Friday, December 30, 2011

The Poets' Corner

What shoulder, and what art,
Could twist the sinews of thy heart?
~ William Blake

On our Christmas travels, we brought two CDs for the car rides. The first, alas, was broken, but the second came through for us. It was John Lithgow's The Poets' Corner. In it, Lithgow talks about his favorite poets and their lives, and his friends (who include Helen Mirren and Billy Connolly) read a poem by each. Lithgow's descriptions of the poets' lives and explanations of what the poems mean to him were very interesting.

The bios are in alphabetical order and we only made it from A-C! (It's 6 cds!) Some of my favorites were Robert Burns, Elizabeth Barrett Browning, and Lewis Carroll. Having a copy in the car should help with a lot of traffic jams and long car rides.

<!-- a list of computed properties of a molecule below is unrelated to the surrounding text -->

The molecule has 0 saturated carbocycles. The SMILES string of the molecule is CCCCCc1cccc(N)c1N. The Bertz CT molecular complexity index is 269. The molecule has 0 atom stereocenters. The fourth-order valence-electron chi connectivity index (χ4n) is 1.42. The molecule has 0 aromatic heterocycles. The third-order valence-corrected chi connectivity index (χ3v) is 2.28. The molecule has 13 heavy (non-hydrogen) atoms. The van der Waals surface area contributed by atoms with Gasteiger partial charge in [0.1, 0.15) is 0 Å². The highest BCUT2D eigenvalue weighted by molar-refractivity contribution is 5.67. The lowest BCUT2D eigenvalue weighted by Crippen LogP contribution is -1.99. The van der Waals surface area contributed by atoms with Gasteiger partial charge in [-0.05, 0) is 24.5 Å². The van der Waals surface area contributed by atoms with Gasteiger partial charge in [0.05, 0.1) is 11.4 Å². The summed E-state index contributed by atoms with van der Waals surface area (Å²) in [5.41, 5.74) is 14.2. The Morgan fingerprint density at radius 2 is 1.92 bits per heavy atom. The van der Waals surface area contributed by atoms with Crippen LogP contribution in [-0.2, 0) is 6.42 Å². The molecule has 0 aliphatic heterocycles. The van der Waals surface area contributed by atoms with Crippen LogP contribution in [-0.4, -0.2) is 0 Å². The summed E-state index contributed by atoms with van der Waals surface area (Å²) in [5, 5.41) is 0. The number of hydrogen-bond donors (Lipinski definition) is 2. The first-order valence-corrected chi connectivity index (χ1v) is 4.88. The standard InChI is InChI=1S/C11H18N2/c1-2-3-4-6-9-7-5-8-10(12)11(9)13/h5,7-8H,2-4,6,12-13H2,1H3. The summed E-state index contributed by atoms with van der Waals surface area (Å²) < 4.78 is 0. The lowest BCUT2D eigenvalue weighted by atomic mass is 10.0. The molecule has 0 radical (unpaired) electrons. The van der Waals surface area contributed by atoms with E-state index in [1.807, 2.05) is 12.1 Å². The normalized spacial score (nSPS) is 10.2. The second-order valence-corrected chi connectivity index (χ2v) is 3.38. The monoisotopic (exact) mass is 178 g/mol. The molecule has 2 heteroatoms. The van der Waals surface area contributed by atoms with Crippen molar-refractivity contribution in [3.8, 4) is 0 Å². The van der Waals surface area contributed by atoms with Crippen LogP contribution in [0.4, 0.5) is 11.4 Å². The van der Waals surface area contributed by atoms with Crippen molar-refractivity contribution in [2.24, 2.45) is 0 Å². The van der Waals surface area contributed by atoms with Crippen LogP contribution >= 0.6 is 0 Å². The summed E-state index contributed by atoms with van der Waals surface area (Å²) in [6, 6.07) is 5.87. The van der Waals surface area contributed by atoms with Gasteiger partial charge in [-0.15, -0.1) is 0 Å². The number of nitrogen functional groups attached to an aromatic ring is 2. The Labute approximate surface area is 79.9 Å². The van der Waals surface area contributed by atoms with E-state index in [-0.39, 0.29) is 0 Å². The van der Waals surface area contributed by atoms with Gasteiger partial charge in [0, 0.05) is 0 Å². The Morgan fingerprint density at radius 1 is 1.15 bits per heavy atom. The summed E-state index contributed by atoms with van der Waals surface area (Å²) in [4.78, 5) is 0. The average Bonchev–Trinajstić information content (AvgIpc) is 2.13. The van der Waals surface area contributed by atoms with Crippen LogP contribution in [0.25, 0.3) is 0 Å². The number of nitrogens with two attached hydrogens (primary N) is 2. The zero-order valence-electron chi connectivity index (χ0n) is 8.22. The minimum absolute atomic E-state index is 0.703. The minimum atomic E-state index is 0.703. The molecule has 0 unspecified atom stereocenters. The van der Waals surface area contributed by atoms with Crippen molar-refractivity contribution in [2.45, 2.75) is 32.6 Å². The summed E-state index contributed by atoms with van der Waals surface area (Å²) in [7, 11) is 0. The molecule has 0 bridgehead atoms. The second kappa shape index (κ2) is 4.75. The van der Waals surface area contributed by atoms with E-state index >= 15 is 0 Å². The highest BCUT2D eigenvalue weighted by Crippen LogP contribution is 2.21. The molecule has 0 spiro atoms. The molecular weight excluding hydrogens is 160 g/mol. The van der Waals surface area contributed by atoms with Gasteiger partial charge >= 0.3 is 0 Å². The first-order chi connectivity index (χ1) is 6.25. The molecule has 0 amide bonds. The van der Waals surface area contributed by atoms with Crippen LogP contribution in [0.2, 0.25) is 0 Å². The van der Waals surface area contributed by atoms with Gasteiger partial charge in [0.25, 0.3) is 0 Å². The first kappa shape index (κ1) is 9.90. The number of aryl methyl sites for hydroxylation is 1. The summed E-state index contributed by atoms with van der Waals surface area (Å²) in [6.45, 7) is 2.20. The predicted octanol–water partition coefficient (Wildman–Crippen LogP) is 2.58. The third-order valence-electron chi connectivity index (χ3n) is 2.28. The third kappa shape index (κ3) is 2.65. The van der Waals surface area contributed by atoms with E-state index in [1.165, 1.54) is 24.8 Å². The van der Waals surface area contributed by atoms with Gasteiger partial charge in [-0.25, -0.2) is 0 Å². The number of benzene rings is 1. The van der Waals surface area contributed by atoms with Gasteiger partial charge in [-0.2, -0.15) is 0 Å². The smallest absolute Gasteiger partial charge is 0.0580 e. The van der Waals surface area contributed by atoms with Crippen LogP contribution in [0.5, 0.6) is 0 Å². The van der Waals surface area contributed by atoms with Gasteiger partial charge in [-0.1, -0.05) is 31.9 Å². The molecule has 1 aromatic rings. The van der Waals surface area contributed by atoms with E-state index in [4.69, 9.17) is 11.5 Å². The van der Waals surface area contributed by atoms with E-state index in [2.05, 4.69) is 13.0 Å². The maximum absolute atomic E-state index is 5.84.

Language and ideas from poets are part of our culture in ways we don't realize. It was fun during Burns' To A Mouse to see my 16yo recognize the line about "the best laid schemes o' Mice an' Men."

Here's a striking video inspired by William Blake's The Tyger (another poem featured on The Poets' Corner):

The Drift Record is our Poetry Friday host this week.


maria horvath said...

"Tyger! Tyger! burning bright
In the forests of the night,
What immortal hand or eye,
Dare frame thy fearful symmetry?"

This is so striking in its imagery! It captures exactly what Blake was describing.

All the best for a Happy and Peaceful Year ahead, Tabatha.

Tara said...

I've always loved this poem - and that video is astonishing. I'll have to save this for my students. Thanks for sharing...and happy new year!

Heidi Mordhorst said...

Happy New Year, Tabatha--

I've always rather suspected John Lithgow since that squirrel book, so it's good to know that his poetry credentials are authentic. : ) The video is fantastic--will be sharing with my 9 yo.

I hope your holiday travels were fun, and let's see about getting together in January.

GatheringBooks said...

Happy Happy New Year, Tabatha! I've been addicted to the series The Mentalist for quite a while now - and this poem by William Blake "Tyger tyger" prefigures immensely in the series. :) I'm glad you shared this with us. :)